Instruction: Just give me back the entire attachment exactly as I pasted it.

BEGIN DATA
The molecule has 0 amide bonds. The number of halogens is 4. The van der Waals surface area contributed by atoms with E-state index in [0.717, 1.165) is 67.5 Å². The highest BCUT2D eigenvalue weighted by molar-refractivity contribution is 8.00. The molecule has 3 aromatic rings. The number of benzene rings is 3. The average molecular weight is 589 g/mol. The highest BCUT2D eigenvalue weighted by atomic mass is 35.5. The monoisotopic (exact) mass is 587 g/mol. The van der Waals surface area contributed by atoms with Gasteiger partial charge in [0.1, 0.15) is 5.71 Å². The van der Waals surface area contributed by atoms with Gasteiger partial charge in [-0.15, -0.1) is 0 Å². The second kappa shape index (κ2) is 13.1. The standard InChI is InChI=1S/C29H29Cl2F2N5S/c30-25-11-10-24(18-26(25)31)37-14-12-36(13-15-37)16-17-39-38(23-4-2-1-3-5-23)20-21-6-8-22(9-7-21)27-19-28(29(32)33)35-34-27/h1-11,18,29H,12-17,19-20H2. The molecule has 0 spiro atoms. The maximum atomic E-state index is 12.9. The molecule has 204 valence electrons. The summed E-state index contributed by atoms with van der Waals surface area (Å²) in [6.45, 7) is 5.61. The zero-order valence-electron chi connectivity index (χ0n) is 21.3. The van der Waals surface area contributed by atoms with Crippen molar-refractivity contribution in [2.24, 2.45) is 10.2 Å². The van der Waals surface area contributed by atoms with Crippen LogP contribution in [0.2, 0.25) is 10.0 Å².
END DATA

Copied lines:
The molecule has 0 amide bonds. The number of halogens is 4. The van der Waals surface area contributed by atoms with E-state index in [0.717, 1.165) is 67.5 Å². The highest BCUT2D eigenvalue weighted by molar-refractivity contribution is 8.00. The molecule has 3 aromatic rings. The number of benzene rings is 3. The average molecular weight is 589 g/mol. The highest BCUT2D eigenvalue weighted by atomic mass is 35.5. The monoisotopic (exact) mass is 587 g/mol. The van der Waals surface area contributed by atoms with Gasteiger partial charge in [0.1, 0.15) is 5.71 Å². The van der Waals surface area contributed by atoms with Gasteiger partial charge in [-0.15, -0.1) is 0 Å². The second kappa shape index (κ2) is 13.1. The standard InChI is InChI=1S/C29H29Cl2F2N5S/c30-25-11-10-24(18-26(25)31)37-14-12-36(13-15-37)16-17-39-38(23-4-2-1-3-5-23)20-21-6-8-22(9-7-21)27-19-28(29(32)33)35-34-27/h1-11,18,29H,12-17,19-20H2. The molecule has 0 spiro atoms. The maximum atomic E-state index is 12.9. The molecule has 204 valence electrons. The summed E-state index contributed by atoms with van der Waals surface area (Å²) in [6.45, 7) is 5.61. The zero-order valence-electron chi connectivity index (χ0n) is 21.3. The van der Waals surface area contributed by atoms with Crippen molar-refractivity contribution in [2.24, 2.45) is 10.2 Å². The van der Waals surface area contributed by atoms with Crippen LogP contribution in [0.2, 0.25) is 10.0 Å².